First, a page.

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They made America

| 13 Jul 2021 | 01:55

I am the co-author of “They Made America From the Steam Engine to the Search Engine: Two Centuries of Innovators” and a contributor to the WGBH Public Television series of the same name.

The men and women who made America an economic powerhouse consistently looked to the future and innovated. What united them was creative imagination and a deep belief in science and technology.

None of them, if living today, would argue to keep coal mines open or support polluting power plants such as CPV in Middletown or Danskammer in Newburgh. They wouldn’t pretend that fossil gas (“natural”) was a bridge fuel.

Faced with climate change, they would invent, start new industries with good jobs and make certain America led in renewable energy. They would know the future depended on it.

One of the best stories in the book is, of course, the rise of Henry Ford, son of an Irish immigrant who fled Ireland during the potato famine in 1847. His Model T was the first car to roll down an assembly line.

Radically, he paid his workers enough so that they could purchase the car they manufactured and eventually, every other car on the streets of America were Ford Model T’s.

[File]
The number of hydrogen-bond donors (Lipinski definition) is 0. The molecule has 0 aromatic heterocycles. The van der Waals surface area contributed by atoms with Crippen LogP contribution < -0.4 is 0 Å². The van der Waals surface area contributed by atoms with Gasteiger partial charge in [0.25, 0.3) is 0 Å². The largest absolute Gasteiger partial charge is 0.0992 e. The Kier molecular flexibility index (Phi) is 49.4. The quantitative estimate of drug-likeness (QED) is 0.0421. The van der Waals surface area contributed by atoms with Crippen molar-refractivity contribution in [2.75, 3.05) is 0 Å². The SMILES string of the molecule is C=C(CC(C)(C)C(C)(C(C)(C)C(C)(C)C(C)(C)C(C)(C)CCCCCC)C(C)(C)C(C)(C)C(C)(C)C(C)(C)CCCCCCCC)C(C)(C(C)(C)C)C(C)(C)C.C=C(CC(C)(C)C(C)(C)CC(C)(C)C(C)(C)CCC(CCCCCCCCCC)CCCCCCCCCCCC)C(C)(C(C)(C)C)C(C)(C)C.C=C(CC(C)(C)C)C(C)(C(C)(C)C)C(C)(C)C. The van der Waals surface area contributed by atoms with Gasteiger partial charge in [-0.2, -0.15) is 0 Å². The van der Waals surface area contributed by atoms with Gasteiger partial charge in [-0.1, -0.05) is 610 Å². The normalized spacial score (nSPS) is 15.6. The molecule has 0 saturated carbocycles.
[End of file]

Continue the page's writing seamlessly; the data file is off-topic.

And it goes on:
One Fordism we should remember as we face a challenging future is this: Businessmen go down with their businesses because they like the old way so well they cannot bring themselves to change. One sees them all about – men who do not know that yesterday is past, and who woke up this morning with their last year’s ideas.

Let’s be brave and bold as we face the future. We know we can no longer keep burning fossil fuels and have a healthy or stable environment. Contact elected officials at local, state and federal levels.

My next car is going to be all electric.

And, I am not scared.

Gail Buckland

Warwick